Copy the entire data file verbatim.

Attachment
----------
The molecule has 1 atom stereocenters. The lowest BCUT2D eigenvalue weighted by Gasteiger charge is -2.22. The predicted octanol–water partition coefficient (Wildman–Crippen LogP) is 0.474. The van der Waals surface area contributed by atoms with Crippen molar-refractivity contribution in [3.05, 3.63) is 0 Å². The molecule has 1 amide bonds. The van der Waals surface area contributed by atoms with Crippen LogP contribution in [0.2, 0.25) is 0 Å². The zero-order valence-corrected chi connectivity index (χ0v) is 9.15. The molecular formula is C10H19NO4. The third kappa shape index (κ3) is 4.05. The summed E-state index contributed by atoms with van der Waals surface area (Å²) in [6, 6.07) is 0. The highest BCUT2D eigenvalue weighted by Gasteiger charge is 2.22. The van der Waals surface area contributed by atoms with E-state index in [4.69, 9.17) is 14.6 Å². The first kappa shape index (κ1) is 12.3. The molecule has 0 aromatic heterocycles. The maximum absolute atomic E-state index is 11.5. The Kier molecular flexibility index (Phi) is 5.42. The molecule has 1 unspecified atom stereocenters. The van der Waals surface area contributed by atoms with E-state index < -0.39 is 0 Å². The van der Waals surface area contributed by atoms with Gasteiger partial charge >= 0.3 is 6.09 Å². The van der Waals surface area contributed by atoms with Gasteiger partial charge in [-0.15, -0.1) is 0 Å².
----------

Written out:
The molecule has 1 atom stereocenters. The lowest BCUT2D eigenvalue weighted by Gasteiger charge is -2.22. The predicted octanol–water partition coefficient (Wildman–Crippen LogP) is 0.474. The van der Waals surface area contributed by atoms with Crippen molar-refractivity contribution in [3.05, 3.63) is 0 Å². The molecule has 1 amide bonds. The van der Waals surface area contributed by atoms with Crippen LogP contribution in [0.2, 0.25) is 0 Å². The zero-order valence-corrected chi connectivity index (χ0v) is 9.15. The molecular formula is C10H19NO4. The third kappa shape index (κ3) is 4.05. The summed E-state index contributed by atoms with van der Waals surface area (Å²) in [6, 6.07) is 0. The highest BCUT2D eigenvalue weighted by Gasteiger charge is 2.22. The van der Waals surface area contributed by atoms with E-state index in [4.69, 9.17) is 14.6 Å². The first kappa shape index (κ1) is 12.3. The molecule has 0 aromatic heterocycles. The maximum absolute atomic E-state index is 11.5. The Kier molecular flexibility index (Phi) is 5.42. The molecule has 1 unspecified atom stereocenters. The van der Waals surface area contributed by atoms with E-state index < -0.39 is 0 Å². The van der Waals surface area contributed by atoms with Gasteiger partial charge >= 0.3 is 6.09 Å². The van der Waals surface area contributed by atoms with Gasteiger partial charge in [-0.15, -0.1) is 0 Å².